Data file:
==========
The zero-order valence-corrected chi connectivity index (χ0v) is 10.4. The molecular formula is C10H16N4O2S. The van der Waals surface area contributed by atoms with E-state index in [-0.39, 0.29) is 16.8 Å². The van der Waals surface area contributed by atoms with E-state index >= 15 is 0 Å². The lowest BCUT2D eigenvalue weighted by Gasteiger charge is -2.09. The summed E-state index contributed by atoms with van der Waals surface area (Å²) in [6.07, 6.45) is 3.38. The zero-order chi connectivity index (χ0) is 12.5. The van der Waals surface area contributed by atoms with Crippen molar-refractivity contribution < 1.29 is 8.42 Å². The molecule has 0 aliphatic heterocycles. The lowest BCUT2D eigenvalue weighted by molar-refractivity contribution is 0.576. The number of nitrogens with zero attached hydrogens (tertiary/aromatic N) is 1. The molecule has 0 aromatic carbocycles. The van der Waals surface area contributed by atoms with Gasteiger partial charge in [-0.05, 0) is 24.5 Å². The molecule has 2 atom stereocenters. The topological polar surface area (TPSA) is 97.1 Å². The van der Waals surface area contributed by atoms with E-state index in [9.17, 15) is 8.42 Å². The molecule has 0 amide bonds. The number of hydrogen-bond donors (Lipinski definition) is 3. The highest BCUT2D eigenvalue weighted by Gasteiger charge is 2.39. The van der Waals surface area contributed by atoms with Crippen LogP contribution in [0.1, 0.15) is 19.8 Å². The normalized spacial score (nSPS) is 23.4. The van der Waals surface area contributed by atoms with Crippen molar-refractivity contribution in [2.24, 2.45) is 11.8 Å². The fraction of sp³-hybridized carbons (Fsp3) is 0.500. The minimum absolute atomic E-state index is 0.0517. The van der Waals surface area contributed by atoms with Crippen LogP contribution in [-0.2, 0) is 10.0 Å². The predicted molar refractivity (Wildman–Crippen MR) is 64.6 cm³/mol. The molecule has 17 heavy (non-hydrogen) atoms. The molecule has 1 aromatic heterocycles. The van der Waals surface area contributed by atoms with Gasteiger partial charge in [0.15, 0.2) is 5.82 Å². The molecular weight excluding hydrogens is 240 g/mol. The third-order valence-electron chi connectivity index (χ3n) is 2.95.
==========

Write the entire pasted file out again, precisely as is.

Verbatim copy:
The zero-order valence-corrected chi connectivity index (χ0v) is 10.4. The molecular formula is C10H16N4O2S. The van der Waals surface area contributed by atoms with E-state index in [-0.39, 0.29) is 16.8 Å². The van der Waals surface area contributed by atoms with E-state index >= 15 is 0 Å². The lowest BCUT2D eigenvalue weighted by Gasteiger charge is -2.09. The summed E-state index contributed by atoms with van der Waals surface area (Å²) in [6.07, 6.45) is 3.38. The zero-order chi connectivity index (χ0) is 12.5. The van der Waals surface area contributed by atoms with Crippen molar-refractivity contribution < 1.29 is 8.42 Å². The molecule has 0 aliphatic heterocycles. The lowest BCUT2D eigenvalue weighted by molar-refractivity contribution is 0.576. The number of nitrogens with zero attached hydrogens (tertiary/aromatic N) is 1. The molecule has 0 aromatic carbocycles. The van der Waals surface area contributed by atoms with Gasteiger partial charge in [-0.05, 0) is 24.5 Å². The molecule has 2 atom stereocenters. The topological polar surface area (TPSA) is 97.1 Å². The van der Waals surface area contributed by atoms with E-state index in [9.17, 15) is 8.42 Å². The molecule has 0 amide bonds. The number of hydrogen-bond donors (Lipinski definition) is 3. The highest BCUT2D eigenvalue weighted by Gasteiger charge is 2.39. The van der Waals surface area contributed by atoms with Crippen LogP contribution in [0.1, 0.15) is 19.8 Å². The normalized spacial score (nSPS) is 23.4. The van der Waals surface area contributed by atoms with Crippen molar-refractivity contribution in [2.24, 2.45) is 11.8 Å². The fraction of sp³-hybridized carbons (Fsp3) is 0.500. The minimum absolute atomic E-state index is 0.0517. The van der Waals surface area contributed by atoms with Crippen LogP contribution in [-0.2, 0) is 10.0 Å². The predicted molar refractivity (Wildman–Crippen MR) is 64.6 cm³/mol. The molecule has 17 heavy (non-hydrogen) atoms. The molecule has 1 aromatic heterocycles. The van der Waals surface area contributed by atoms with Gasteiger partial charge in [0.15, 0.2) is 5.82 Å². The molecular weight excluding hydrogens is 240 g/mol. The third-order valence-electron chi connectivity index (χ3n) is 2.95.